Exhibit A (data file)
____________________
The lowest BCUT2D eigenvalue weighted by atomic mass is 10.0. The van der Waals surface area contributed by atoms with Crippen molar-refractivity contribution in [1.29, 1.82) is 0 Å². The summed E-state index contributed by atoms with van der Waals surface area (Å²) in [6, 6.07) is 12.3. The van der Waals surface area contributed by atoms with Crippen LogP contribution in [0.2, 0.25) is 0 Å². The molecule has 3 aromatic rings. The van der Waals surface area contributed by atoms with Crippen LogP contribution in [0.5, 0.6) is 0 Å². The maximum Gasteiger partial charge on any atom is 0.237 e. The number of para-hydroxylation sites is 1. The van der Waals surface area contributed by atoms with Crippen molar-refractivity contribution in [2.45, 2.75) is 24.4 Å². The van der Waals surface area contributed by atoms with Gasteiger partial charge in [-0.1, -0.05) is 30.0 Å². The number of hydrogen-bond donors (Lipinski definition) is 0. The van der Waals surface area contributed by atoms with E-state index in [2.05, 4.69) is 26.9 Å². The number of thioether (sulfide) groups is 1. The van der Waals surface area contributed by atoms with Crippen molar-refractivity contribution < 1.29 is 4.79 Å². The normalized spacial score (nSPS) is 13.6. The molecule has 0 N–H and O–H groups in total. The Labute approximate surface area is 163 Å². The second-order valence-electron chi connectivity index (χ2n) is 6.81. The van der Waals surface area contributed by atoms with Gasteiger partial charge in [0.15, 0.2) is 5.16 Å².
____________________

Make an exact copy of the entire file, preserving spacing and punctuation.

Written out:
The lowest BCUT2D eigenvalue weighted by atomic mass is 10.0. The van der Waals surface area contributed by atoms with Crippen molar-refractivity contribution in [1.29, 1.82) is 0 Å². The summed E-state index contributed by atoms with van der Waals surface area (Å²) in [6, 6.07) is 12.3. The van der Waals surface area contributed by atoms with Crippen LogP contribution in [0.2, 0.25) is 0 Å². The molecule has 3 aromatic rings. The van der Waals surface area contributed by atoms with Crippen LogP contribution in [0.5, 0.6) is 0 Å². The maximum Gasteiger partial charge on any atom is 0.237 e. The number of para-hydroxylation sites is 1. The van der Waals surface area contributed by atoms with Crippen molar-refractivity contribution in [2.45, 2.75) is 24.4 Å². The van der Waals surface area contributed by atoms with Gasteiger partial charge in [-0.1, -0.05) is 30.0 Å². The number of hydrogen-bond donors (Lipinski definition) is 0. The van der Waals surface area contributed by atoms with E-state index in [2.05, 4.69) is 26.9 Å². The number of thioether (sulfide) groups is 1. The van der Waals surface area contributed by atoms with Crippen molar-refractivity contribution < 1.29 is 4.79 Å². The normalized spacial score (nSPS) is 13.6. The molecule has 0 N–H and O–H groups in total. The Labute approximate surface area is 163 Å². The second-order valence-electron chi connectivity index (χ2n) is 6.81. The van der Waals surface area contributed by atoms with Gasteiger partial charge in [0.15, 0.2) is 5.16 Å².